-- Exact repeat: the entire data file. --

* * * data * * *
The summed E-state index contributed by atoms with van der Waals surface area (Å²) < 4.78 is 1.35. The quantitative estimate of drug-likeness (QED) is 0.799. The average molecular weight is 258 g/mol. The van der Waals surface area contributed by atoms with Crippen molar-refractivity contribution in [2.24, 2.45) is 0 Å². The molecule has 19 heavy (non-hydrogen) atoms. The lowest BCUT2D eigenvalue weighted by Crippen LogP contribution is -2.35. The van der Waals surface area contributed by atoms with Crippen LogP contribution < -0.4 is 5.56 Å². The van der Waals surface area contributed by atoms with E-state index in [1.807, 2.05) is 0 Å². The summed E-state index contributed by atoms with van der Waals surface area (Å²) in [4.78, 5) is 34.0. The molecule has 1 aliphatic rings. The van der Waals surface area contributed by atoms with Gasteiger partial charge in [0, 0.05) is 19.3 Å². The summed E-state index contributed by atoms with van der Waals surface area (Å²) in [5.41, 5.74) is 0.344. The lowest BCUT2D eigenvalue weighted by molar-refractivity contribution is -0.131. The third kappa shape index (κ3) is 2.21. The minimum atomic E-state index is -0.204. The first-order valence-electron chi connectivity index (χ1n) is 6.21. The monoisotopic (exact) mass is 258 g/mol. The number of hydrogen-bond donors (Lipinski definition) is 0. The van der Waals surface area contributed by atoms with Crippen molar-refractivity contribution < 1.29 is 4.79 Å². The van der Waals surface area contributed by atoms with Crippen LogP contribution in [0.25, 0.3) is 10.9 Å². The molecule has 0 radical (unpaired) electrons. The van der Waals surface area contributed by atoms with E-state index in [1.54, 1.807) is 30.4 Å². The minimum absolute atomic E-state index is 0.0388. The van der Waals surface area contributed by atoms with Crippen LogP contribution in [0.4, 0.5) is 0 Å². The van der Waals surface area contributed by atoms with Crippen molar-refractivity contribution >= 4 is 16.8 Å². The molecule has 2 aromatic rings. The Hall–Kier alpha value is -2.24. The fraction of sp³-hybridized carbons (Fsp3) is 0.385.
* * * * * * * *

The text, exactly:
The summed E-state index contributed by atoms with van der Waals surface area (Å²) < 4.78 is 1.35. The quantitative estimate of drug-likeness (QED) is 0.799. The average molecular weight is 258 g/mol. The van der Waals surface area contributed by atoms with Crippen molar-refractivity contribution in [2.24, 2.45) is 0 Å². The molecule has 19 heavy (non-hydrogen) atoms. The lowest BCUT2D eigenvalue weighted by Crippen LogP contribution is -2.35. The van der Waals surface area contributed by atoms with Crippen LogP contribution < -0.4 is 5.56 Å². The van der Waals surface area contributed by atoms with E-state index in [1.807, 2.05) is 0 Å². The summed E-state index contributed by atoms with van der Waals surface area (Å²) in [4.78, 5) is 34.0. The molecule has 1 aliphatic rings. The van der Waals surface area contributed by atoms with Gasteiger partial charge in [0, 0.05) is 19.3 Å². The summed E-state index contributed by atoms with van der Waals surface area (Å²) in [5.41, 5.74) is 0.344. The lowest BCUT2D eigenvalue weighted by molar-refractivity contribution is -0.131. The third kappa shape index (κ3) is 2.21. The minimum atomic E-state index is -0.204. The first-order valence-electron chi connectivity index (χ1n) is 6.21. The monoisotopic (exact) mass is 258 g/mol. The number of hydrogen-bond donors (Lipinski definition) is 0. The van der Waals surface area contributed by atoms with Crippen molar-refractivity contribution < 1.29 is 4.79 Å². The van der Waals surface area contributed by atoms with Crippen LogP contribution in [0.25, 0.3) is 10.9 Å². The molecule has 0 radical (unpaired) electrons. The van der Waals surface area contributed by atoms with E-state index in [1.54, 1.807) is 30.4 Å². The minimum absolute atomic E-state index is 0.0388. The van der Waals surface area contributed by atoms with Crippen LogP contribution in [0.4, 0.5) is 0 Å². The van der Waals surface area contributed by atoms with Crippen molar-refractivity contribution >= 4 is 16.8 Å². The molecule has 2 aromatic rings. The Hall–Kier alpha value is -2.24. The fraction of sp³-hybridized carbons (Fsp3) is 0.385.